Wildlife Management: Dove Habitat Management


Mourning dove and white-winged dove are both migratory species and as such are regulated by federal laws. However, allow these dove regulations do afford some protection to these birds, controlled hunting is allowed within most states. In fact, dove management units have been set up in the eastern, central, and western United States to regulate dove hunting.

Hunting pressure and dove numbers vary in each of these dove management units. To establish breeding population trends, federal and state wildlife agencies conduct annual roadside call counts and counts of doves seen over established routes. Breeding population numbers, based on these call counts, are the primary basis for determining dove hunting seasons and bag limits.

The fall population of mourning doves in North America is estimated at about 475 million. Although that is a lot of birds, surveys show that dove numbers across the U.S. have been declining over the past 40 years.

In most parts of the country, mourning dove hunting is often a social affair, usually by invitation of a landowner or a group of sportsmen who have located and arranged for a dove field to shoot. Mechanical harvesting or planting of grain leaves some grain that attracts concentrations of birds. By proper timing of plantings and harvesting of crops such as hay, corn, sunflower, wheat, oats, and other grains, hunters can legally concentrate and harvest both mourning and white-winged doves.

Annually, however, the legal methods of preparing fields or hunting over fields may change. Once again, doves are regulated by the U. S. Fish and Wildlife Service, and these laws are enforced by federal and state officers. Make sure you are familiar with the current year’s dove hunting regulations before heading out into the field.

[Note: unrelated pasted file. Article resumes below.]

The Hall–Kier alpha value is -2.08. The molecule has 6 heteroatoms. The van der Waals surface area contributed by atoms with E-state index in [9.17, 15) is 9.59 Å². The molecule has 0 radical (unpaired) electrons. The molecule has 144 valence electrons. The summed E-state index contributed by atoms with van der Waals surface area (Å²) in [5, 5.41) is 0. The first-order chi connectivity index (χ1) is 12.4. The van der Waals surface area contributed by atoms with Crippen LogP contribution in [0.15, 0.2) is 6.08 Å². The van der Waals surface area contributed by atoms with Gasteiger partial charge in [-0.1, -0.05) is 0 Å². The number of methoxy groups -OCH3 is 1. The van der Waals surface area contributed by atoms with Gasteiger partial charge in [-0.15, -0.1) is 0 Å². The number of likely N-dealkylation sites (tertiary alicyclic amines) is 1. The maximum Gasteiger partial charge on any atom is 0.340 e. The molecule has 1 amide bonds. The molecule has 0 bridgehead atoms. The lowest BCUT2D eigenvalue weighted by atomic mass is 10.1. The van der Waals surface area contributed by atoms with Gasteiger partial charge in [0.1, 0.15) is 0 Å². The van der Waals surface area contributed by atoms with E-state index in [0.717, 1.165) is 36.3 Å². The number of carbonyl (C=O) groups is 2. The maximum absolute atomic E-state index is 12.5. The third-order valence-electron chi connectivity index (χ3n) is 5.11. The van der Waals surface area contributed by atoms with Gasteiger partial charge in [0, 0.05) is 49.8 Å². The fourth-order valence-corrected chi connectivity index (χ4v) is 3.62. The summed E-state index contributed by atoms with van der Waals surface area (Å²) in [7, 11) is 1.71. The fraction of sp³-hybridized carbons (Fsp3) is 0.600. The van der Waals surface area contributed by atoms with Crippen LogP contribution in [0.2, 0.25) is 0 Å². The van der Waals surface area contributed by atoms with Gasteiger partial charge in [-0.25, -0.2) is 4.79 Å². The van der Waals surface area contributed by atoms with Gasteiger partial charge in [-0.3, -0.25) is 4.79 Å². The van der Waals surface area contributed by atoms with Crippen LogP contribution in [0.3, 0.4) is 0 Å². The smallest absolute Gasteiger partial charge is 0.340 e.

With regards to attracting doves to your property or dove lease, brown top millet and combine milo are effective plantings for early season shoots and are economical to plant. Management of fields for dove hunting should include these three points: agricultural practices, safe control of shooting and extending hunting over the largest possible time during open season.

Native grasslands or pasturelands can also be manipulated, or managed, to attract both mourning and white-winged doves for early fall hunting. The plowing or disking of areas in late winter will stimulate the growth of beneficial forbs such as croton and sunflower. Dove relish the seeds of both of these plant species and they respond readily to simple habitat management, or in this case, habitat disturbance.

Hunting success can be increased by mowing or disking some of these same areas just prior to the dove hunting season. This will allow doves great landing sites and knocks loose many of the plant’s seeds. Dove will respond by using these areas heavily, making for great dove hunting for you and your friends.

Average dove hunter success is 4 or 5 birds per hunt, but success definitely varies according to shotgunning skills. As you might suspect, dove hunters usually expend more ammunition per bird than any other hunter. Although it’s great fun, dove hunting can be very frustrating for the inexperienced hunter—or for those that are just having a bad day. Trust me, it happens.

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